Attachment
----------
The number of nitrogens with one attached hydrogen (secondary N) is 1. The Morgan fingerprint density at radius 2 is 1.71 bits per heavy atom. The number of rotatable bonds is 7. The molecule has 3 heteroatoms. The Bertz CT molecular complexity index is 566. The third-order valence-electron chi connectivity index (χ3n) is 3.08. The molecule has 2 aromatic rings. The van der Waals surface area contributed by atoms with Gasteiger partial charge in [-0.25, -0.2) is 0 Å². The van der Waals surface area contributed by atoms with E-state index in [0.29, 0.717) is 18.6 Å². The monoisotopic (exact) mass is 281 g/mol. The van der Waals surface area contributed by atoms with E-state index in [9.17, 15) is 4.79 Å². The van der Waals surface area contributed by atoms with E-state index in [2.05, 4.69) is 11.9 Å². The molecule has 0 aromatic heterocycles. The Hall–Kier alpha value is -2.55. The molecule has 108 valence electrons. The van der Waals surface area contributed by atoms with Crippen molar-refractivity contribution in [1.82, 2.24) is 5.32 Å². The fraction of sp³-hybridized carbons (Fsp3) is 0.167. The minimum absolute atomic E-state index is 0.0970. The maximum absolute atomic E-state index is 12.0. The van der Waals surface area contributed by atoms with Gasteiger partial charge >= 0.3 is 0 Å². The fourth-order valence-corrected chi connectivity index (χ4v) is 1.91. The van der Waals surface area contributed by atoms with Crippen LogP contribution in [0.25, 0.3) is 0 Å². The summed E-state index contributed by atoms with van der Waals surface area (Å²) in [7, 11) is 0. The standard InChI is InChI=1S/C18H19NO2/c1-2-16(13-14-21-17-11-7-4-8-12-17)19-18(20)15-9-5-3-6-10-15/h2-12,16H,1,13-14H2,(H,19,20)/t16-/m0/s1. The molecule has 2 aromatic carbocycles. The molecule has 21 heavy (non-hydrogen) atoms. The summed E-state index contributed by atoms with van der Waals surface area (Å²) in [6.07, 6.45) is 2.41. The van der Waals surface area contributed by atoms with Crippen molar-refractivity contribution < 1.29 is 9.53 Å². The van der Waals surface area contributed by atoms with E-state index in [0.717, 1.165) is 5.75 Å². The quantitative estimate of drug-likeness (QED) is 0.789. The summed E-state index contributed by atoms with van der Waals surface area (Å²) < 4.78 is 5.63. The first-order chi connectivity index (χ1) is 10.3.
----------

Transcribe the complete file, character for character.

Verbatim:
The number of nitrogens with one attached hydrogen (secondary N) is 1. The Morgan fingerprint density at radius 2 is 1.71 bits per heavy atom. The number of rotatable bonds is 7. The molecule has 3 heteroatoms. The Bertz CT molecular complexity index is 566. The third-order valence-electron chi connectivity index (χ3n) is 3.08. The molecule has 2 aromatic rings. The van der Waals surface area contributed by atoms with Gasteiger partial charge in [-0.25, -0.2) is 0 Å². The van der Waals surface area contributed by atoms with E-state index in [0.29, 0.717) is 18.6 Å². The monoisotopic (exact) mass is 281 g/mol. The van der Waals surface area contributed by atoms with E-state index in [9.17, 15) is 4.79 Å². The van der Waals surface area contributed by atoms with E-state index in [2.05, 4.69) is 11.9 Å². The molecule has 0 aromatic heterocycles. The Hall–Kier alpha value is -2.55. The molecule has 108 valence electrons. The van der Waals surface area contributed by atoms with Crippen molar-refractivity contribution in [1.82, 2.24) is 5.32 Å². The fraction of sp³-hybridized carbons (Fsp3) is 0.167. The minimum absolute atomic E-state index is 0.0970. The maximum absolute atomic E-state index is 12.0. The van der Waals surface area contributed by atoms with Gasteiger partial charge >= 0.3 is 0 Å². The fourth-order valence-corrected chi connectivity index (χ4v) is 1.91. The van der Waals surface area contributed by atoms with Crippen LogP contribution in [0.25, 0.3) is 0 Å². The summed E-state index contributed by atoms with van der Waals surface area (Å²) in [7, 11) is 0. The standard InChI is InChI=1S/C18H19NO2/c1-2-16(13-14-21-17-11-7-4-8-12-17)19-18(20)15-9-5-3-6-10-15/h2-12,16H,1,13-14H2,(H,19,20)/t16-/m0/s1. The molecule has 2 aromatic carbocycles. The molecule has 21 heavy (non-hydrogen) atoms. The summed E-state index contributed by atoms with van der Waals surface area (Å²) in [6.07, 6.45) is 2.41. The van der Waals surface area contributed by atoms with Crippen molar-refractivity contribution < 1.29 is 9.53 Å². The van der Waals surface area contributed by atoms with E-state index in [0.717, 1.165) is 5.75 Å². The quantitative estimate of drug-likeness (QED) is 0.789. The summed E-state index contributed by atoms with van der Waals surface area (Å²) < 4.78 is 5.63. The first-order chi connectivity index (χ1) is 10.3.